Background: Lifestyle modification is advised for individuals with T2D to improve physical and mental health outcomes.
Methods: Glucose data were collected with rtCGMs in an observational 12-week clinical trial in US adults with T2D not taking fast-acting insulin (NIIT) . Participants did not receive education beyond standard of care. Paired T-tests were used to evaluate changes in % TIR 70-180 mg/dL, peak glucose, and hyper- and hypoglycemic events during meal-related time periods (morning, afternoon, evening) between the first and last weeks of CGM wear. Results are presented for the full T2D NIIT population and a subgroup of participants whose TIR increased by ≥ 5% over the study period.
Results: Fifty-three (35%) participants improved their TIR by ≥ 5%, in whom TIR and peak glucose were significantly improved and events of severe hyperglycemia were eliminated in meal-related time periods (Table 1) .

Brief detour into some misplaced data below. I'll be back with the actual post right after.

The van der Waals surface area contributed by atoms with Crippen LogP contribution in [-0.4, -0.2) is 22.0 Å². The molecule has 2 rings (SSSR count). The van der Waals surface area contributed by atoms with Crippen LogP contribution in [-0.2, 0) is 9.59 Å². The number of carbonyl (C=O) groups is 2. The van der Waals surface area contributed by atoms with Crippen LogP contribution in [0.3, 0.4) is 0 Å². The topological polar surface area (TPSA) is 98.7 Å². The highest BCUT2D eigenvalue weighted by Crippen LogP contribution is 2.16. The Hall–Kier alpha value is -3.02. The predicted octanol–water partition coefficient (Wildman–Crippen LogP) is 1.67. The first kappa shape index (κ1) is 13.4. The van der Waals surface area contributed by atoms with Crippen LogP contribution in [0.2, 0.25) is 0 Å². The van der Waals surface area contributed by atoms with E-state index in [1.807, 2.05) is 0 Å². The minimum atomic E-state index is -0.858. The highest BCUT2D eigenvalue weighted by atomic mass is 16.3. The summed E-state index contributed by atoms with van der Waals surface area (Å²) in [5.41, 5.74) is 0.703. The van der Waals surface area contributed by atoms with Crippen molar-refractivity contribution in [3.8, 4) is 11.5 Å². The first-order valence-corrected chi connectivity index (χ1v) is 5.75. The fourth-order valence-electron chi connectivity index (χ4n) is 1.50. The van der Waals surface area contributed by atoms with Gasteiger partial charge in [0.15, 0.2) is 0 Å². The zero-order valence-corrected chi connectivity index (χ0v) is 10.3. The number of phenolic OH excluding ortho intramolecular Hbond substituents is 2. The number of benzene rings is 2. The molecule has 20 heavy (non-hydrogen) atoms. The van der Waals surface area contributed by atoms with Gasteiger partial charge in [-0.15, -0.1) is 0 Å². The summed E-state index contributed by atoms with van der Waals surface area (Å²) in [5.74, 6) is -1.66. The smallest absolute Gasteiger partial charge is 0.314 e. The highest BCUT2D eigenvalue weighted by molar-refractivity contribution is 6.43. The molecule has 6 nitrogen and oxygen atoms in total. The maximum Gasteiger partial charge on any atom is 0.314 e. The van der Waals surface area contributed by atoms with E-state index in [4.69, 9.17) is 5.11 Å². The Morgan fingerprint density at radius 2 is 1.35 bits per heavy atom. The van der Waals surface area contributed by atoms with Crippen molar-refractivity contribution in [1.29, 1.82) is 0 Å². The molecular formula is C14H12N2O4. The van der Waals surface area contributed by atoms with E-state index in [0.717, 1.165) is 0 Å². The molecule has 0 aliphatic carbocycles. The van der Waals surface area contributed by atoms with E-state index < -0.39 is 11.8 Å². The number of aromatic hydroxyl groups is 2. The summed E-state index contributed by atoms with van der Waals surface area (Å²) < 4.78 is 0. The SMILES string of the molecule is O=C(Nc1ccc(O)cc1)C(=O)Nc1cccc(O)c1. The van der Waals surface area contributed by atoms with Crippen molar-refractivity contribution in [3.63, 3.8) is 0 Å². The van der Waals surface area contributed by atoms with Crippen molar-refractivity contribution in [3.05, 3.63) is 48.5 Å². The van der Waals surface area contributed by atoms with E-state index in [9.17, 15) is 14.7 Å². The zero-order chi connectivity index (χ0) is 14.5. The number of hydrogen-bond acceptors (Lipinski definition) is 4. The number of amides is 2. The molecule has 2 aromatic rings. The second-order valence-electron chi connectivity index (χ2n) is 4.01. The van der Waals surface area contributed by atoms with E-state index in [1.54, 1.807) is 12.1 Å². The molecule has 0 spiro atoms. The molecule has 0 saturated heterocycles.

Conclusion: Lower peak glucose, TIR increasing to target, and elimination of severe hyperglycemic events suggest that participants optimized their glucose during the rtCGM wear period through behavior modification. Longitudinal research that collects contextual behavioral and self-learning information alongside CGM data can provide further insight into how rtCGM operates as a behavior change tool.
M.A.Crawford: Employee; Dexcom, Inc. D.R.Cherñavvsky: Employee; Dexcom, Inc. K.Barnard: Advisory Panel; Roche Diabetes Care, Sanofi, Research Support; Dexcom, Inc., Novo Nordisk. X.Wang: None. P.Genge: Employee; Dexcom, Inc. K.Greenawald: None. M.Tressler: Employee; Dexcom, Inc.